New from Al and Linda Lerner on Movies and Shakers: The French Dispatch

The French Dispatch Movies and Shakers October 22, 2021

Wes Anderson is back, this time taking his unique brand of avant-garde comedy even further. There is so much to digest in his ode to great expat journalists whose work in the mid 20th century flourished in The New Yorker Magazine. 

Anderson has assembled a huge cast to portray composite characters making up the editors, writers, artists, intellectuals, even a chef, whose work the director worshipped. They include James Baldwin, James Thurber, A.J. Liebling, photographer, Bill Cunningham, revolutionary, Mavis Gallant, art critic Rosamund Bernier, to name a few. He uses intricate detail like in The Grand Budapest Hotel to create the appearance and demeanor of every eccentric and colorful character.  

The meticulous detail in each scene, the over saturated color, mixing in black and white, and even animation, makes this a quintessential Wes Anderson experience. Anderson regulars like Owen Wilson, Edward Norton, and Bill Murray know how to feel the beat that Anderson puts into a script. And one of the pluses of seeing his films is to see how all of his actors play along with his scheme. 

The Film is divided into chapters that are articles making up this on screen edition of the magazine. Anderson loves short stories and had always wanted to use these as a structure for the film. Each chapter has its own cast of characters who are either the subject or the writers of what would be published in the magazine. You get to see the creation in progress. 

Bill Murray plays the revered, wise boss and editor, Arthur Howitzer, Jr, who rides herd over the writers and their submissions. Anderson based him on the first editor of the real magazine, Harold Ross. And what a collection they are. Angelica Huston opens the film with narration to set the stage. Owen Wilson gives a brief bike tour of the fictional Ennui-sur Blasé, home of The French Dispatch office. Anderson actually transformed the real French city of Angoulême for the magazine’s home base. 

Tilda Swinton opens with her article. She’s the outrageous art critic in orange chiffon with matching pouffy hair and toothy smiles. She narrates, but is really lecturing from a stage to tell her story. It’s as if she’s doing a gossip column a la Hedda Hopper of the art world. She tells of Moses Rosenthaler, a volatile, growling, convicted murderer who turns artist. Moses uses his prison guard, Léa Seydoux, as his nude model/muse for his masterpiece. It attracts an art dealer. (Adrien Brody). Their interaction is bizarre, manic, quite disturbing, yet funny when reactions get out of hand.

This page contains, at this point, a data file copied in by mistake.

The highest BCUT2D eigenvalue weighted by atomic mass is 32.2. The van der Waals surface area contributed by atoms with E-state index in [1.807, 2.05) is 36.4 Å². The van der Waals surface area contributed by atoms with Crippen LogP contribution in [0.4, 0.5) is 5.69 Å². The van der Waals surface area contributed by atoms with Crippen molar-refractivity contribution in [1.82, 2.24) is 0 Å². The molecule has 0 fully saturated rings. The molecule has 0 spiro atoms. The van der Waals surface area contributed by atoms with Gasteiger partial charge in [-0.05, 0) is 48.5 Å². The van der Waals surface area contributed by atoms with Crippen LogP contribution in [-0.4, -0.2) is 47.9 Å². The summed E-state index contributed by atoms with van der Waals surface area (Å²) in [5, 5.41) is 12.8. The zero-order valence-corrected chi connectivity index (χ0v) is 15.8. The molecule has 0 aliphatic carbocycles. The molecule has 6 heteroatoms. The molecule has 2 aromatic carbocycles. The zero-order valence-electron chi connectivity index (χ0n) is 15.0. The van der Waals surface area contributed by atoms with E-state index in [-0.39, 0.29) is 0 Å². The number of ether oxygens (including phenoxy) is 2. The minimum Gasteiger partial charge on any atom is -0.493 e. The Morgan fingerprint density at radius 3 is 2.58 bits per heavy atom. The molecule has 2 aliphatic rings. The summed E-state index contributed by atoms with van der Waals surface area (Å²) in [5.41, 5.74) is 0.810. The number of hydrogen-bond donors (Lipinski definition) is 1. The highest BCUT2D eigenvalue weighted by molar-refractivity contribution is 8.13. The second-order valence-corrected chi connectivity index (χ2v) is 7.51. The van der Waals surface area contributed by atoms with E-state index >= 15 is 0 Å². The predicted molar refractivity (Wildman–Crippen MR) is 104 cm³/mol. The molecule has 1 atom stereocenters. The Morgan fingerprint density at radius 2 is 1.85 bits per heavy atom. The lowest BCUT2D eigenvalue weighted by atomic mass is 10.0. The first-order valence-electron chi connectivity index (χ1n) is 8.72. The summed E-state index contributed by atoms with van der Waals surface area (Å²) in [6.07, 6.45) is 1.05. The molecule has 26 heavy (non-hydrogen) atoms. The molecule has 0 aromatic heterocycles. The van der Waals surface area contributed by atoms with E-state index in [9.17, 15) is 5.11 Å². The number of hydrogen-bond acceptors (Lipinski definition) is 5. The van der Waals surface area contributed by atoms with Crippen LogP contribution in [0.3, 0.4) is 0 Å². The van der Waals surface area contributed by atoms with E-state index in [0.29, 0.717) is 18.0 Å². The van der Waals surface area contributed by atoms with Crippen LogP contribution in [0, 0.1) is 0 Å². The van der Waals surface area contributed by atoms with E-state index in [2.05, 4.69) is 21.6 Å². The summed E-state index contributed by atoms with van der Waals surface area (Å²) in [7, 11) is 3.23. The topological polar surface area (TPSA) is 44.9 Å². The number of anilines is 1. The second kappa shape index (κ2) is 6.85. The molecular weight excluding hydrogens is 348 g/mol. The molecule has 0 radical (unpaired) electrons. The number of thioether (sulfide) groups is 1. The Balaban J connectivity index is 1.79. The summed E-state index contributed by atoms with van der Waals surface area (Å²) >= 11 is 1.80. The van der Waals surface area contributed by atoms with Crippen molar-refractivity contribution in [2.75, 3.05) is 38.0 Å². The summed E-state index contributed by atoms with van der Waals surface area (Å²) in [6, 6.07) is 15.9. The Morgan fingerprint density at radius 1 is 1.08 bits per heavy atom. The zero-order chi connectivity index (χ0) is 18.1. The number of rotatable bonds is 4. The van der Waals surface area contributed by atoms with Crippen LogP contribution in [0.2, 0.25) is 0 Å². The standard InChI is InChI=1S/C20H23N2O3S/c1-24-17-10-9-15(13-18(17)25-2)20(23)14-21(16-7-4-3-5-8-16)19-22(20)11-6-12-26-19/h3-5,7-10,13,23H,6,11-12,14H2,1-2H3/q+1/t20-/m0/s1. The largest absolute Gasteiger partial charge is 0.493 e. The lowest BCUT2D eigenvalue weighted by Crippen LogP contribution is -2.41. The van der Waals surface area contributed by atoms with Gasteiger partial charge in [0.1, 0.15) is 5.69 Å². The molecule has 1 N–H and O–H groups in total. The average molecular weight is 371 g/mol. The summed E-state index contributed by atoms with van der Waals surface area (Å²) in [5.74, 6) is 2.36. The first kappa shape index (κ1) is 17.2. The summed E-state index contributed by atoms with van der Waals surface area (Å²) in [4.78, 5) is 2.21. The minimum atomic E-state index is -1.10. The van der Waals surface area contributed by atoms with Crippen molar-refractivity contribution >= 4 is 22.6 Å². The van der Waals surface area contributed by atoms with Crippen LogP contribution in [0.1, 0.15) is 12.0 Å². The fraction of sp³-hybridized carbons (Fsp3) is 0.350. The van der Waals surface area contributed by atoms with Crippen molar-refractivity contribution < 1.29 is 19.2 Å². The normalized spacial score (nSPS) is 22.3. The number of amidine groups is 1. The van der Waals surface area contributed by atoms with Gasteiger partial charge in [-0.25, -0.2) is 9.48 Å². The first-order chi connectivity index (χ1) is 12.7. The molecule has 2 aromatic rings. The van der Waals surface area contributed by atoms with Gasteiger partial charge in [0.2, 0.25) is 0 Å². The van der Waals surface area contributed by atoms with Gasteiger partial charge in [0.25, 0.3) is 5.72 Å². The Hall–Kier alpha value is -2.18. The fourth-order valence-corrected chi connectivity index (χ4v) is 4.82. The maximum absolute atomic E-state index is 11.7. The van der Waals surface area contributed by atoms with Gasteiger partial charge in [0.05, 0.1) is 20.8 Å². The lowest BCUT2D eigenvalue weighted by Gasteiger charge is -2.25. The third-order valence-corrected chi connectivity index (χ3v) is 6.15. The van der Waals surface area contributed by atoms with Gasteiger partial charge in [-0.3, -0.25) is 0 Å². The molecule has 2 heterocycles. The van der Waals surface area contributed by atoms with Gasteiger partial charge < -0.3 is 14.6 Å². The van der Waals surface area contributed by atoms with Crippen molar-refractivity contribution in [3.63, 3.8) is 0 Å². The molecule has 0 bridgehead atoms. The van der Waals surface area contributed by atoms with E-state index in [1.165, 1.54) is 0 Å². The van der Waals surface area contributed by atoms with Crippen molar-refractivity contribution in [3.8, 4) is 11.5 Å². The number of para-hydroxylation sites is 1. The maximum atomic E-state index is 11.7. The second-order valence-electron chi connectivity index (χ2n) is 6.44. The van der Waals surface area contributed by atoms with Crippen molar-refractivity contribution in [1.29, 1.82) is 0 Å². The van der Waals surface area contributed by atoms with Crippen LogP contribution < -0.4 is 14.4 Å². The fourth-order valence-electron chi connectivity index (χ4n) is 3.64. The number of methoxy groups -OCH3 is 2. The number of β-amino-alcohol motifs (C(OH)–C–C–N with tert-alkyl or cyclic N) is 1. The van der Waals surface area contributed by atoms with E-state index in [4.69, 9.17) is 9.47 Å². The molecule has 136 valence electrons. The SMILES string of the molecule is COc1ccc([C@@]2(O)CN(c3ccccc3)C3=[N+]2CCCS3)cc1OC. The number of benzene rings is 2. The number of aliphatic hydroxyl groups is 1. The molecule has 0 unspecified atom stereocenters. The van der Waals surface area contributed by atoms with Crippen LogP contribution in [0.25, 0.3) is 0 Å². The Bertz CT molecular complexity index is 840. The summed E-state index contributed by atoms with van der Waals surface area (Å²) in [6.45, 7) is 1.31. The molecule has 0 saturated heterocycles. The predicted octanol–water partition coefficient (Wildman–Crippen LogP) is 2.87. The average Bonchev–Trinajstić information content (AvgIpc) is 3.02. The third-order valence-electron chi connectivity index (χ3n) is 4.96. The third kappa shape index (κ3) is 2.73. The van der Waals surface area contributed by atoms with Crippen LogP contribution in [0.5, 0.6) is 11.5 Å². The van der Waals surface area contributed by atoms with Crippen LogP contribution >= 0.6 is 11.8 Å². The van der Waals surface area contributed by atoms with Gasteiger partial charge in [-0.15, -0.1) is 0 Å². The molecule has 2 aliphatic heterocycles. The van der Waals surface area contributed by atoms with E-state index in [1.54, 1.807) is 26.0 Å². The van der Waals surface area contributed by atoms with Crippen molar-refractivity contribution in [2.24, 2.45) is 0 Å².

Every revolutionary has a manifesto and Timothée Chalamet as Zeferelli is a wild child. Even his hair is wild. He’s being followed for a story by Lucinda Krementz (Frances McDormand). Talk about being in bed with your subject, she enjoys this research. It’s all about an uprising at the University of Paris with demonstrations and strikes because males are forbidden from entering the girls dormitory. One of our favorite posters reads “I’m a Marxist—of the Groucho persuasion.” McDormand is always great, but she seemed to play it a little too nonchalant for this characterization. 

In the next chapter, you see actor Jeffrey Wright as you’ve never seen him before. He appears somewhat awkward in a period suit with slicked down hair, minus the actor’s familiar facial hair. Writing a story about the chef, Lt.  Nescaffier (Stephen Park) Wright gets lost trying to find “The Private Dining Room of the Police Commissioner.” He is trying to help solve a crime as complicated as any  of the chef’s recipes. Watch out for the chef’s secret sauce in this one. But this is quite the  tasty tale.

Anderson’s past films were about family, childhood, politics, but this film is obviously filled something more. The director obviously plays out his passion for the great writers who contributed to The New Yorker. This film is a tribute showing how eloquently they expressed their view of everything from revolution, love, art, and even crime. 

There are so many characters and so much visually to take in, we found ourselves missing some of the comedic lines that became throwaways. Anderson fills the frame with so much going on that you might need to see it more than once to catch the nuances and the chestnuts hidden in plain sight. It’s a little uneven, but as a sendoff to these legendary writers along with Anderson’s love of language and painstaking presentation, the French Dispatch delivers.

Searchlight Pictures       1 hour 48 minutes  R 

In Theaters Only

The post The French Dispatch first appeared on Movies and Shakers.

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